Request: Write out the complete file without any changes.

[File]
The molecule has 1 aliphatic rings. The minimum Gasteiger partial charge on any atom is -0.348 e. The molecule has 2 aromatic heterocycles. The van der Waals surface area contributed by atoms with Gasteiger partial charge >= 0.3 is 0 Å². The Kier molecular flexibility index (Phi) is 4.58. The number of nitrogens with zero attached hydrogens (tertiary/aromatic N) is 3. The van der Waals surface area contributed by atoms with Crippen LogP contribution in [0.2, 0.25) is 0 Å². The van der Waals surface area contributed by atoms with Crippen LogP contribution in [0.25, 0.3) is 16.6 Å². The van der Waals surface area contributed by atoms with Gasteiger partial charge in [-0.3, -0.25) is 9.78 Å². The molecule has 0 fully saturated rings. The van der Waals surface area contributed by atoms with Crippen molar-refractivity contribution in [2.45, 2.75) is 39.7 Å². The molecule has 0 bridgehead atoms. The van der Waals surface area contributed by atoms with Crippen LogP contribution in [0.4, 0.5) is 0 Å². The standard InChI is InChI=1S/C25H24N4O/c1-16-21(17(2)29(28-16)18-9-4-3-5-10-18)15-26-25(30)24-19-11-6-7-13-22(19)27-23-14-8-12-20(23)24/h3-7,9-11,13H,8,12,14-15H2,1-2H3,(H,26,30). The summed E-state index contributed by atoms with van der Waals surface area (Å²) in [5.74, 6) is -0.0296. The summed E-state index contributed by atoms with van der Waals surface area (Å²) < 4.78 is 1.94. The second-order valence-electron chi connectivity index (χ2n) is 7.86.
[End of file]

The molecule has 1 aliphatic rings. The minimum Gasteiger partial charge on any atom is -0.348 e. The molecule has 2 aromatic heterocycles. The van der Waals surface area contributed by atoms with Gasteiger partial charge >= 0.3 is 0 Å². The Kier molecular flexibility index (Phi) is 4.58. The number of nitrogens with zero attached hydrogens (tertiary/aromatic N) is 3. The van der Waals surface area contributed by atoms with Crippen LogP contribution in [0.2, 0.25) is 0 Å². The van der Waals surface area contributed by atoms with Crippen LogP contribution in [0.25, 0.3) is 16.6 Å². The van der Waals surface area contributed by atoms with Gasteiger partial charge in [-0.3, -0.25) is 9.78 Å². The molecule has 0 fully saturated rings. The van der Waals surface area contributed by atoms with Crippen molar-refractivity contribution in [2.45, 2.75) is 39.7 Å². The molecule has 0 bridgehead atoms. The van der Waals surface area contributed by atoms with Crippen LogP contribution in [0.4, 0.5) is 0 Å². The standard InChI is InChI=1S/C25H24N4O/c1-16-21(17(2)29(28-16)18-9-4-3-5-10-18)15-26-25(30)24-19-11-6-7-13-22(19)27-23-14-8-12-20(23)24/h3-7,9-11,13H,8,12,14-15H2,1-2H3,(H,26,30). The summed E-state index contributed by atoms with van der Waals surface area (Å²) in [5.74, 6) is -0.0296. The summed E-state index contributed by atoms with van der Waals surface area (Å²) < 4.78 is 1.94. The second-order valence-electron chi connectivity index (χ2n) is 7.86.